Mad Max: Fury Road and the Glaring Whiteness of Post-Apocalyptic Films

Will people of color ever make it to the end of the world?

Nashwa Khan

Still from Mad Max: Fury Road. (Warner Bros)

Mad Max: Fury Road is making waves as a must-see feminist” film, largely in reaction to calls for a boycott by so-called men’s rights activists (MRAs) based on analyses such as “[Charlize] Theron sure talked a lot… Nobody barks orders to Mad Max.” In a desire to protect and invest in anything MRAs don’t like, many women and male feminist allies raced to theaters.

Although most of our world is not white, the end of the world is always so. The math does not add up.

As Eileen Jones notes, when you actually look for the feminist plot elements in Fury Road, there’s not much there. However, there’s another thing missing in Fury Road: people of color. Despite being set in Australia — historically an Aboriginal country — and filmed in Namibia, the world of Fury Road is eerily white. Out of 15 characters listed in the opening credits, only two are visibly people of color: Toast the Knowing, played by Zoe Kravitz (who is biracial, Black and Ashkenazi Jew), and Cheedo the Fragile, played by Courtney Eaton (who, according to Australian tabloid The Sunday Times, credits her father with her Caucasian looks,” but has Maori, Pacific Islander and Chinese lineage). Neither held a lead role, and some audiences seem to have missed that Eaton was non-white, citing Kravitz as the only identifiable woman of color.

By contrast, Fury Road offers variety of white men, some tall, some thin, some not so thin, and a posse of beautiful cisgender white women who serve as breeders” — sexual and reproductive slaves — for the cult leader of this corner of the post-apocalyptic world, Immortan Joe. The effect is the aesthetic of a Chanel runway, with one or two women of color for flavor. Many have claimed the film put women ahead — but which women? Certainly not women who are very visibly racialized through curves and features. Ethnically ambiguous” seems to be the only type of racialized woman who makes it to the end of the world.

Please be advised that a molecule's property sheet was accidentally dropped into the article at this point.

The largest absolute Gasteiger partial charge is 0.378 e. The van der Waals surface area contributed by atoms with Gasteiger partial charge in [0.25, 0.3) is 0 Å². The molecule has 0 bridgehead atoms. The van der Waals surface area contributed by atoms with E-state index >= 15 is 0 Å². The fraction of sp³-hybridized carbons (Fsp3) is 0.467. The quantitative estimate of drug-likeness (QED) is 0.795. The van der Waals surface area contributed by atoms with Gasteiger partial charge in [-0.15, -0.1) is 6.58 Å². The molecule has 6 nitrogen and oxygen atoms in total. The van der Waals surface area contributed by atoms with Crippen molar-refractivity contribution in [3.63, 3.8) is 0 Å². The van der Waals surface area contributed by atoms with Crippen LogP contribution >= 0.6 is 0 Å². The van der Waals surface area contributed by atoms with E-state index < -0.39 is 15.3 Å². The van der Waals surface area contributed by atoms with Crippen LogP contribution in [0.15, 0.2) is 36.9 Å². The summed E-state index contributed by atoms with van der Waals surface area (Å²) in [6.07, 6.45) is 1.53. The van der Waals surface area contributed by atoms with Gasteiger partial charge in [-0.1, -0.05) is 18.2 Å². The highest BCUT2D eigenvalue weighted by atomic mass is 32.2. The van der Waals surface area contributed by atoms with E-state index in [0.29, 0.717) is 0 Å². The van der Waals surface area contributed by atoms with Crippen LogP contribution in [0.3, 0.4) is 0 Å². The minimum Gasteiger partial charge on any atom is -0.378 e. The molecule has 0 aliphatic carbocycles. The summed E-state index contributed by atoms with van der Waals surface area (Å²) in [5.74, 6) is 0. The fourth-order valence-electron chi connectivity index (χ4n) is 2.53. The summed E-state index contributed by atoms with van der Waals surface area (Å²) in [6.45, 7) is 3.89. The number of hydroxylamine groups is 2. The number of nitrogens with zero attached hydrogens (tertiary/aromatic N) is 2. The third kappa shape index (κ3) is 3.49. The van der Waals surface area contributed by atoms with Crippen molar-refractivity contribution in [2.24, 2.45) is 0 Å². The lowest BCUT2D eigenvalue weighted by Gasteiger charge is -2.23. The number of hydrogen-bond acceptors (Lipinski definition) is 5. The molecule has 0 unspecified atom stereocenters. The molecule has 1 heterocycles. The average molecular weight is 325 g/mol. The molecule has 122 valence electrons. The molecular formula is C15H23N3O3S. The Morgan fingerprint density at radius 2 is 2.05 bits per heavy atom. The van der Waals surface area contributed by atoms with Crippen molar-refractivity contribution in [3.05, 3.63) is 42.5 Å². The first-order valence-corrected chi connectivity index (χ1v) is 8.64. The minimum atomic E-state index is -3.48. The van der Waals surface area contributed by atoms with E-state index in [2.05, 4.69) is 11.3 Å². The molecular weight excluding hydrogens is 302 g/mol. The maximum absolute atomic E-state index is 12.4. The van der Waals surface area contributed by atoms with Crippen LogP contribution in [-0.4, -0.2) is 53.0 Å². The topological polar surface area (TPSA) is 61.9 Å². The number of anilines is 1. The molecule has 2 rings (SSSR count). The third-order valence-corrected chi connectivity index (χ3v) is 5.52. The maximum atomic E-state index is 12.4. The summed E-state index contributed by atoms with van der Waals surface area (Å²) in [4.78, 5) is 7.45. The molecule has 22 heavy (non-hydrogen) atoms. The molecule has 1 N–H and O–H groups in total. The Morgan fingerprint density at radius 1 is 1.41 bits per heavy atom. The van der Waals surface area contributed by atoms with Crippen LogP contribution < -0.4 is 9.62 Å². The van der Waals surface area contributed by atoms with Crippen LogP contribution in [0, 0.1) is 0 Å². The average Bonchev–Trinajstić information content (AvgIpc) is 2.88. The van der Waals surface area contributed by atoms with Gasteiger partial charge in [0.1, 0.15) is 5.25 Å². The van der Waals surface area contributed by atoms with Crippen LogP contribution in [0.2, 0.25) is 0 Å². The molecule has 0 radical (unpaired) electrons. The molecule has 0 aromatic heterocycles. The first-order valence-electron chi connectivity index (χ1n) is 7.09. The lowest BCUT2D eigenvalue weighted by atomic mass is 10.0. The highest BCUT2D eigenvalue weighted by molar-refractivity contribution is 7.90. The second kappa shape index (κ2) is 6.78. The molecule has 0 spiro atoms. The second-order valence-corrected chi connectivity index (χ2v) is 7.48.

Kravitz and Eaton’s characters do survive the film, and having a person of color standing at the end makes Fury Road a rare unicorn within the post-apocalyptic genre. But that’s a very low bar.

Perhaps we shouldn’t so surprised at the whiteness of Fury Road, given the consultant that the director chose: Vagina Monologues creator Eve Ensler, who has been subject to many criticisms around her dealings with women of color. For example, she timed her V-Day, a day of action to end violence against women, to coincide with The Global Day to Honor Missing and Murdered Indigenous Women, without acknowledging the other campaign. She has also been criticized for appropriating the trauma faced by Congolese women for her own campaign.

Another consultant on the film is notoriously insensitive about race: comic book illustrator Brendan McCarthy who has drawn criticism for his trope-y portrayals of black characters in Spider-Man comics and his Facebook comments that seemed to minimize the death of Trayvon Martin.